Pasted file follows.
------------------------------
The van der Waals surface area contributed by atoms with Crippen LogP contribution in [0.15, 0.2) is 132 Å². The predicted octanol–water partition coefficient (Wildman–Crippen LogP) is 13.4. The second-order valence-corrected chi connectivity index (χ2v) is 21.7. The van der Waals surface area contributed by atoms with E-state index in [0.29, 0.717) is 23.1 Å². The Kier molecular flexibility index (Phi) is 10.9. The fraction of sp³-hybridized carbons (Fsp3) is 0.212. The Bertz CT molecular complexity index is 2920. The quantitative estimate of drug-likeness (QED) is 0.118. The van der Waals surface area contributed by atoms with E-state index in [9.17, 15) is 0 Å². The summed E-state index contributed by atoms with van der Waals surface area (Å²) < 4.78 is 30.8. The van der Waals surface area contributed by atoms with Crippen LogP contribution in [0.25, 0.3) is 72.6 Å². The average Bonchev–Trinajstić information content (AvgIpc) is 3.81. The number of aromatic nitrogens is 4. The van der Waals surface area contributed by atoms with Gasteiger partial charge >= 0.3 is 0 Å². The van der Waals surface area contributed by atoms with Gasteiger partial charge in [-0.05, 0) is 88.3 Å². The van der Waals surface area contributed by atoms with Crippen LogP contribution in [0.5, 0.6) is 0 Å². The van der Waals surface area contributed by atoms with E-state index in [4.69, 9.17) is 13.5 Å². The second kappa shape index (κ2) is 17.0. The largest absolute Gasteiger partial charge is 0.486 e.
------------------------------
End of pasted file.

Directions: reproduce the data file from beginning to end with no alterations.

The van der Waals surface area contributed by atoms with Crippen LogP contribution in [0.15, 0.2) is 132 Å². The predicted octanol–water partition coefficient (Wildman–Crippen LogP) is 13.4. The second-order valence-corrected chi connectivity index (χ2v) is 21.7. The van der Waals surface area contributed by atoms with E-state index in [0.29, 0.717) is 23.1 Å². The Kier molecular flexibility index (Phi) is 10.9. The fraction of sp³-hybridized carbons (Fsp3) is 0.212. The Bertz CT molecular complexity index is 2920. The quantitative estimate of drug-likeness (QED) is 0.118. The van der Waals surface area contributed by atoms with E-state index in [9.17, 15) is 0 Å². The summed E-state index contributed by atoms with van der Waals surface area (Å²) < 4.78 is 30.8. The van der Waals surface area contributed by atoms with Crippen LogP contribution in [0.25, 0.3) is 72.6 Å². The average Bonchev–Trinajstić information content (AvgIpc) is 3.81. The number of aromatic nitrogens is 4. The van der Waals surface area contributed by atoms with Gasteiger partial charge >= 0.3 is 0 Å². The van der Waals surface area contributed by atoms with Gasteiger partial charge in [-0.05, 0) is 88.3 Å². The van der Waals surface area contributed by atoms with Crippen LogP contribution in [0.5, 0.6) is 0 Å². The van der Waals surface area contributed by atoms with E-state index in [4.69, 9.17) is 13.5 Å². The second kappa shape index (κ2) is 17.0. The largest absolute Gasteiger partial charge is 0.486 e.